Right now it’s our councillors and local leaders who leading the charge for youth jobs: thinking, organising, making a difference to get young people work.
Today, these local leaders are coming together in a new coalition to galvanise action.
They are going to join forces with good people from our trade unions, from business, from enterprise, from civil society, and from our youth movement.
We want to make sure that the best ideas anywhere, become the way we do things everywhere.
We know how high the stakes have become.
The young people we serve are good people.
They don’t dress up in white tie and smash up restaurants.
And they don’t swear at policemen.
They are people who want to work hard and get on in life if only someone will let them.
And today we send an emphatic message: that we are on their side.
Let me just finish with a story.
You know Iain Duncan Smith likes to boast that he was once inspired in his reforming zeal to smash up the welfare state by what he saw in Easterhouse in Glasgow’s East End.
Well last week I too went to Easterhouse, together with the great Margaret Curran.
To meet a group of young people to talk about the future.
What they say inspires them, isn’t yet another Tory attack.
It’s investment in skills. In jobs. In chances.
Those young people are just like people we’re here with today.
They’re people who want to rebuild Britain.
And Labour is going to help them.
Because we’re the party that knows how futures are really built.
It’s built by people like those behind me here in Manchester today – and a million more like them all over the United Kingdom.
They might have a do-nothing Government.
But they’re going to have a do-what-it-takes Labour Party.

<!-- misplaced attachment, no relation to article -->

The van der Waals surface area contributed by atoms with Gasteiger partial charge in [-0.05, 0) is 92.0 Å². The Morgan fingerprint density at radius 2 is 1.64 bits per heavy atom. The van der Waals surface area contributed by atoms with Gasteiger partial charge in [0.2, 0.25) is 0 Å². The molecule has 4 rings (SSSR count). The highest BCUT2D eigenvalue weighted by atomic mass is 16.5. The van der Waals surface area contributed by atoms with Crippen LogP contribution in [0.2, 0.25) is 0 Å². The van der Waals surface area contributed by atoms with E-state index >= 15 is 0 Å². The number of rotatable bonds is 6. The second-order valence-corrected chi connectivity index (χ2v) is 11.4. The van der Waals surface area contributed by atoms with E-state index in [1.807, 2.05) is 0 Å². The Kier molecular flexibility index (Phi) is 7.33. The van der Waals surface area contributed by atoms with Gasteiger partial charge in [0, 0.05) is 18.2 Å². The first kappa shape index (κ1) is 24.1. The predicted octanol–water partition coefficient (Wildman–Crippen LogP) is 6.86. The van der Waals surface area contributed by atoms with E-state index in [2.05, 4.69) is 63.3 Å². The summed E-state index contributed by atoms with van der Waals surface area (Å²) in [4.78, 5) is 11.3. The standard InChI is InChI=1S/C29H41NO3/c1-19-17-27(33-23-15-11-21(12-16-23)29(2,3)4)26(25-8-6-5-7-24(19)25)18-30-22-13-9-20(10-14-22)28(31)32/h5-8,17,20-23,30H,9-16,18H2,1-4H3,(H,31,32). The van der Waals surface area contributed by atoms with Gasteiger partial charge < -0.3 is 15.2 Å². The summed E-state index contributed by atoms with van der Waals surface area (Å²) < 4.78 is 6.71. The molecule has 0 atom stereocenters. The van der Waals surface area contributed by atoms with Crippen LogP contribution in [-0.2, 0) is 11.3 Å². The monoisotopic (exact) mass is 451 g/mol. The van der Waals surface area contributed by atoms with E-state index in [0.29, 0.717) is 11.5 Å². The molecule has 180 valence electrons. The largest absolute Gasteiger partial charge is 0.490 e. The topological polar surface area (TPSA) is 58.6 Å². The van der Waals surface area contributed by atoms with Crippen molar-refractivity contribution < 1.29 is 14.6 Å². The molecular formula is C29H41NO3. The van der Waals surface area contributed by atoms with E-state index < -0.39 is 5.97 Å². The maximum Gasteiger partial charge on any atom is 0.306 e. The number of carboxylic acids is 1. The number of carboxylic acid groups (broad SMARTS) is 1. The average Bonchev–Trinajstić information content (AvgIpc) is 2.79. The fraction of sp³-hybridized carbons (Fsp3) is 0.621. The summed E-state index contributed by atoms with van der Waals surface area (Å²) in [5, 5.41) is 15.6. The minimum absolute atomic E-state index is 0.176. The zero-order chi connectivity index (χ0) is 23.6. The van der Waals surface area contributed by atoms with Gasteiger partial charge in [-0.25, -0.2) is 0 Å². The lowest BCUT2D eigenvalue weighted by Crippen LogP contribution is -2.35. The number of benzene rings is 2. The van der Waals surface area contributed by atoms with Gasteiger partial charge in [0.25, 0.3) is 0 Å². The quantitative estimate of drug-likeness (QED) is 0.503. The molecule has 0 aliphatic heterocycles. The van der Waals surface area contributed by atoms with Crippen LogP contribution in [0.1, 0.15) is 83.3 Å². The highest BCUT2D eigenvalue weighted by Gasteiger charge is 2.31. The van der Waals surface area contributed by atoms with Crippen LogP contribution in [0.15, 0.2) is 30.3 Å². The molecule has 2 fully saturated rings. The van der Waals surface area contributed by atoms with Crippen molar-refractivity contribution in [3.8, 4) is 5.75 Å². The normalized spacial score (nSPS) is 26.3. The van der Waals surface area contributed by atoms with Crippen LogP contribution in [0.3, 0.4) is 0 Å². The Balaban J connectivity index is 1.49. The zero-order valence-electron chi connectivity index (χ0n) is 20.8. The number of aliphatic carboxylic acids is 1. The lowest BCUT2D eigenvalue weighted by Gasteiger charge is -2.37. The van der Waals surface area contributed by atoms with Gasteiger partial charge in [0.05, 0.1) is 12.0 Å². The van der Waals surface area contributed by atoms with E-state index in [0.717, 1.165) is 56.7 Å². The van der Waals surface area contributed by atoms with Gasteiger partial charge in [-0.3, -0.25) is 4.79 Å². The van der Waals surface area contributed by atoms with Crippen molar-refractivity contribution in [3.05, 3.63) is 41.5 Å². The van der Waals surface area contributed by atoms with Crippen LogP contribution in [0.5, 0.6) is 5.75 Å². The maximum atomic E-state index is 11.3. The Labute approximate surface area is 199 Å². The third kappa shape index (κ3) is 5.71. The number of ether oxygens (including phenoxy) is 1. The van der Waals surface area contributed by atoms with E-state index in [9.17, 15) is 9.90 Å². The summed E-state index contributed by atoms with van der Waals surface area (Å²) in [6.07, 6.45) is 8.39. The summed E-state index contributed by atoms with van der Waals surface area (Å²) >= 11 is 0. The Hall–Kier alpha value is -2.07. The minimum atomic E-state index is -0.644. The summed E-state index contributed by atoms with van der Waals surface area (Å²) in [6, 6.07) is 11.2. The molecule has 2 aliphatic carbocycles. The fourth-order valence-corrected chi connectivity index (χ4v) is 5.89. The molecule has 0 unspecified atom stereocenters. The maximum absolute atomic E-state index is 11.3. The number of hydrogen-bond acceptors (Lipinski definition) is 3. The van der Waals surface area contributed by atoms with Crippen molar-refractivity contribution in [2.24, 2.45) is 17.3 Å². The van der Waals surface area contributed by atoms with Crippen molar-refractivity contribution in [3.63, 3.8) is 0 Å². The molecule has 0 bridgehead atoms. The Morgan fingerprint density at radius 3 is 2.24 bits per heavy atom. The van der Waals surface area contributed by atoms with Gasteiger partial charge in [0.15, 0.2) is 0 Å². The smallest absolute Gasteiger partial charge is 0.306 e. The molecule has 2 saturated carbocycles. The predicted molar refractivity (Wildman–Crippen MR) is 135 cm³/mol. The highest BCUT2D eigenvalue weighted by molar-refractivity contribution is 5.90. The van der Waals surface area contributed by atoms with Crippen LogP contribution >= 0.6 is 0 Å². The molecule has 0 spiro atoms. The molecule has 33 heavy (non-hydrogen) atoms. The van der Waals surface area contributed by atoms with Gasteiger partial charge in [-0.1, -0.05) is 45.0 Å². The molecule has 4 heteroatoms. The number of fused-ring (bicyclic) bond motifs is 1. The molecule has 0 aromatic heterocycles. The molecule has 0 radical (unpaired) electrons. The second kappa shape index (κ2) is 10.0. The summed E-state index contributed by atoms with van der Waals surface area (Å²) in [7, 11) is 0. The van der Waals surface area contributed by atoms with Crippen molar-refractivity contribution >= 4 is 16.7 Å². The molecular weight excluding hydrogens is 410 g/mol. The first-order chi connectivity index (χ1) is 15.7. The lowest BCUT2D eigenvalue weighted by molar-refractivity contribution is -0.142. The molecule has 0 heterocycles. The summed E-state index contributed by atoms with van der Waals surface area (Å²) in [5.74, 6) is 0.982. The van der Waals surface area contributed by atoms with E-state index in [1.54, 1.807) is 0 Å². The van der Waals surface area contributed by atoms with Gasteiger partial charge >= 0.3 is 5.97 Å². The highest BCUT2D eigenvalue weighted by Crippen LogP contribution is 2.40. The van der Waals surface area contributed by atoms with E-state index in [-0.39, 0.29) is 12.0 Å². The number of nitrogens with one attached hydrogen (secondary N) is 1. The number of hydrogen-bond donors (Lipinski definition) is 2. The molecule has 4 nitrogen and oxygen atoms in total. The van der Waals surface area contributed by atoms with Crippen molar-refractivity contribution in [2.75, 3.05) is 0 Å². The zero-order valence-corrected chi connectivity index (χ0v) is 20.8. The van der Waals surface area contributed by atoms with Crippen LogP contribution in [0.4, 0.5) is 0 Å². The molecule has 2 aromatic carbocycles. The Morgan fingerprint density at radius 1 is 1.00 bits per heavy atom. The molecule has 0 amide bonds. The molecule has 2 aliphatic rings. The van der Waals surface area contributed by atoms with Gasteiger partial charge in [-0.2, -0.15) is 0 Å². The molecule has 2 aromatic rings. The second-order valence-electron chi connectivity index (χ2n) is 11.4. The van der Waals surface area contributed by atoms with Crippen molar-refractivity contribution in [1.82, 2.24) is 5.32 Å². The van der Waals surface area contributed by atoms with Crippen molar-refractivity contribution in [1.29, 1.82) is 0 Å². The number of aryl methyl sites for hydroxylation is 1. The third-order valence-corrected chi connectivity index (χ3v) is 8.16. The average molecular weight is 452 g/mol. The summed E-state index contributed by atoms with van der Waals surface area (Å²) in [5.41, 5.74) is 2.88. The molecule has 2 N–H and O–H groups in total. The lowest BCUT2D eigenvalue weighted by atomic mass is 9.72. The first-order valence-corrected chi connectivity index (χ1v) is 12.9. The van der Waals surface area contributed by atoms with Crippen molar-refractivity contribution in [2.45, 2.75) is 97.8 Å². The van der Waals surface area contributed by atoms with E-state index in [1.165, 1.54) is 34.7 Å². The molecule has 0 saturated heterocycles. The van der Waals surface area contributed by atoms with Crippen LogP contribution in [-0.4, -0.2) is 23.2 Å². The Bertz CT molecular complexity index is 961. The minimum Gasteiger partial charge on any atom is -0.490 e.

So thanks for listening.
I’ll let you know how we get on a bit later.
If you’d like to get involved in the taskforce, drop me a line: we’d love to have your help.
And I’ll catch up with you later this afternoon.
My speech to Progress Annual Conference on Saturday 12 May.
Here’s the links to my speeches to Labour party conference this week. First, my speech as chair of the Policy Review on what we’re heard going round the country this last year. The video is here. We’ve also made a short film about the Policy Review. It’s here
Here’s the link to my Progress interview on the new centre-ground which is emerging in British politics. Other the last few months, more and more reports have started to emerge in think-tanks and elsewhere that begin to chart its nature…I’ll post a few links over the next few days
Here’s the link to an excellent new book pulling together some of the debate about blue/new Labour:
Edited by Maurice Glasman, Jonathan Rutherford, Marc Stears and Stuart White.
Forward by Ed Miliband.
The ebook asks some fundamental questions about the condition of the country and the predicament of Labour following its defeat in the May 2010 general election. Out of this work we begin shaping a new story for Labour for the decade ahead.
It was a shame that David Cameron didn’t really join in the debate about rising levels of inequality at Davos – many others did.